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  • Five alternatively spliced isoforms of ATX have been

    2023-11-20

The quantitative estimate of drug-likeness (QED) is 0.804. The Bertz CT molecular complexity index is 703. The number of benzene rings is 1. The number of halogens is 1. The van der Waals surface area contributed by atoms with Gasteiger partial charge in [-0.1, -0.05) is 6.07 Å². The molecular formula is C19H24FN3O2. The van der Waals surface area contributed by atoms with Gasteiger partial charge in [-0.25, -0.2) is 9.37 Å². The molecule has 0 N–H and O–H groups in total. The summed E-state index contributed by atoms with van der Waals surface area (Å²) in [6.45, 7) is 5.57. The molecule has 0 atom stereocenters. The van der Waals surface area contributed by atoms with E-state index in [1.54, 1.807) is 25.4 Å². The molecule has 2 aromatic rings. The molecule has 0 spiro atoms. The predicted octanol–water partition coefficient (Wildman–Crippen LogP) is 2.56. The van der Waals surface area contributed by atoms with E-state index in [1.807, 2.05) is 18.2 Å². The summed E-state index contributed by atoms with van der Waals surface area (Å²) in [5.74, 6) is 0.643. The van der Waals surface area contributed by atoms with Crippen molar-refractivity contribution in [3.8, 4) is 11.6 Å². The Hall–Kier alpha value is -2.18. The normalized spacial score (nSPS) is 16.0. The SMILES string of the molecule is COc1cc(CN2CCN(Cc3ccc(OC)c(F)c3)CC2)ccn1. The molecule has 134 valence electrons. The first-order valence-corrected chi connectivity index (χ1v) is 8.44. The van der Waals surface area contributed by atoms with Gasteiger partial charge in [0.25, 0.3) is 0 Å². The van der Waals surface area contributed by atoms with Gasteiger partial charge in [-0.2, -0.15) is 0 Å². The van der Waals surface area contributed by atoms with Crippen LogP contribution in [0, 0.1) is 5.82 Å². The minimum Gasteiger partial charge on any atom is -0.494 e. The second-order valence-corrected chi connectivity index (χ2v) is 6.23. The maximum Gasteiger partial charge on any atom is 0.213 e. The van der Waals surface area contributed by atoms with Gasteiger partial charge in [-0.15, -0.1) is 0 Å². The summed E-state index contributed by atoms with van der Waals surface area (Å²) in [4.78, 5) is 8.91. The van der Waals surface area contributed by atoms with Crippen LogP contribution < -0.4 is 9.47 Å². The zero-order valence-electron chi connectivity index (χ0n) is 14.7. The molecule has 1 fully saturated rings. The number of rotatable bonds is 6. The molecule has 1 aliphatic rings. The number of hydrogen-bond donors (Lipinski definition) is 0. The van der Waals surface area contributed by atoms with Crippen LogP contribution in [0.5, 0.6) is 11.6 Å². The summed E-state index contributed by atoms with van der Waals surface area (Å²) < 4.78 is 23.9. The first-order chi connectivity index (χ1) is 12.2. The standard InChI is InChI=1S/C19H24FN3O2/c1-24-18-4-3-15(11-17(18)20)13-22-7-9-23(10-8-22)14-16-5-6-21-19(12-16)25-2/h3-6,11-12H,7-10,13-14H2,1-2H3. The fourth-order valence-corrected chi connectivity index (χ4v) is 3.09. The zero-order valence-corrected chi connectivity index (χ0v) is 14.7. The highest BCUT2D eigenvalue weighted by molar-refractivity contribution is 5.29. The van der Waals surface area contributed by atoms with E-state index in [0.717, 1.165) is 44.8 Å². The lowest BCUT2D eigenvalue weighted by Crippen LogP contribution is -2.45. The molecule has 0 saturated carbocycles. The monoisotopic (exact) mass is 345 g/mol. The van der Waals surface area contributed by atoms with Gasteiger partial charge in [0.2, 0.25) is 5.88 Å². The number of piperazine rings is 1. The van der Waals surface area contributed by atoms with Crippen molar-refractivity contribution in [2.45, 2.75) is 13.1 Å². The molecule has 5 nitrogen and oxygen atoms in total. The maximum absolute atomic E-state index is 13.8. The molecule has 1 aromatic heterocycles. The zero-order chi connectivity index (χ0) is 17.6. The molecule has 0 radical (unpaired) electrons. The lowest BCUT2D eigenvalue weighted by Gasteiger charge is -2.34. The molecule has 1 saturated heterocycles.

Five alternatively-spliced isoforms of ATX have been described and all are catalytically active [16], [17]. The original ATX described in 1992 is termed ATXα, whereas the most abundant isoform is ATXβ and is the same isoform responsible for plasma lysoPLD activity [18]. Full length ATX is synthesized as a pre-proenzyme and is secreted by the classical secretory pathway [19], [20]. Secreted ATX binds to integrin or heparan sulfates on the cell surface through its somatomedin-B-like (SMB) domains, which function independently of its catalytic domain. This binding is believed to localize LPA production adjacent to LPA receptors. The identity of the cell-surface binding partner varies with cell type and is described elsewhere [21], [22], [23], [24], [25]. This remains an area of active investigation. The crystal structures of mouse and rat ATX were solved in 2011 and have revealed much about the catalytic site of ATX [22], [26]. ATX has a preference for unsaturated and polyunsaturated substrates [26]. There is a hydrophobic pocket in the catalytic domain, which is slightly U-shaped, and this is able to accommodate the kinked acyl chains of unsaturated fatty acids compared to extended linear conformations of saturated fatty acids [26]. Although there are other enzymatic processes that can generate LPA such as the actions of secretory phospholipase A2 (sPLA2) or Ca2+-independent phospholipase A2 (iPLA2β) on phosphatidate (PA) [27], [28], [29], ATX is the major contributor of extracellular LPA. Levels of circulating LPA are decreased by about 50% in mice carrying a heterozygous null-mutation for ATX [30], [31]. Further, the contribution of ATX to maintaining circulating LPA is demonstrated since its inhibition causes a rapid decrease in plasma LPA of >95% [12], [32], [33]. The initial relation of ATX/LPA signaling with melanoma Cyprodime hydrochloride resulted in much of the early research into ATX being concentrated in the cancer field, and progress has been regularly reviewed [34], [35], [36], [37], [38], [39], [40], [41], [42], [43]. In short, LPA signaling through at least six known G-protein-coupled receptors (LPA1-6) stimulates cell survival and migration through the relative activations of phosphatidylinositol 3-kinase (PI3K), ERK1/2, mTOR, Ca2+-transients, Rac, Rho and Ras (Fig. 1B) [44]. LPA increases vascular endothelial growth factor (VEGF) production, which stimulates angiogenesis [45], a process necessary for tumor progression. LPA decreases the expression of the tumor suppressor, p53 [46], thus increasing cancer cell survival and division. LPA levels as high as 10μM have been found in ascites fluid of advanced ovarian cancer patients [8]. Mice that overexpress ATX, LPA1, LPA2 or LPA3 in mammary epithelium develop spontaneous metastatic mammary tumors [47]. Further, ATX is among the top 40 most up-regulated genes in metastatic cancers [48]. We discovered that LPA produces resistance to the cytotoxic effects of paclitaxel, a first line treatment for breast cancer [49], [50]. This was confirmed [51] and extended to carboplatin resistance [52]. ATX and LPA also protect against radiation-induced cell death [7], [53]. Throughout these studies, a common conclusion is that blocking the production of LPA by ATX could be a novel therapeutic intervention for attenuating therapy resistance [7], [44], [54], [55], [56], [57], [58], [59], [60]. The findings from the cancer field have been translated to other disease models with inflammation being a common factor [6], [9], [61], [62], [63], [64], [65], [66], [67], [68], [69]. The ATX/LPA signaling pathway is involved in chronic inflammatory conditions, and for some patients, inflammation could underlie the development and progression of their cancers. This is best understood in colon cancer models where chronic inflammation of colonic mucosa leads to dysplasia and eventual cancer [70], [71], [72]. We will summarize current knowledge on the embryologic and physiologic roles of ATX and contrast this to the roles of ATX in inflammation-mediated diseases, including cancer. We will also discuss current progress on the development of ATX inhibitor therapies and offer insights into the future directions of the field. A new model for ATX production in carcinomas will also be proposed.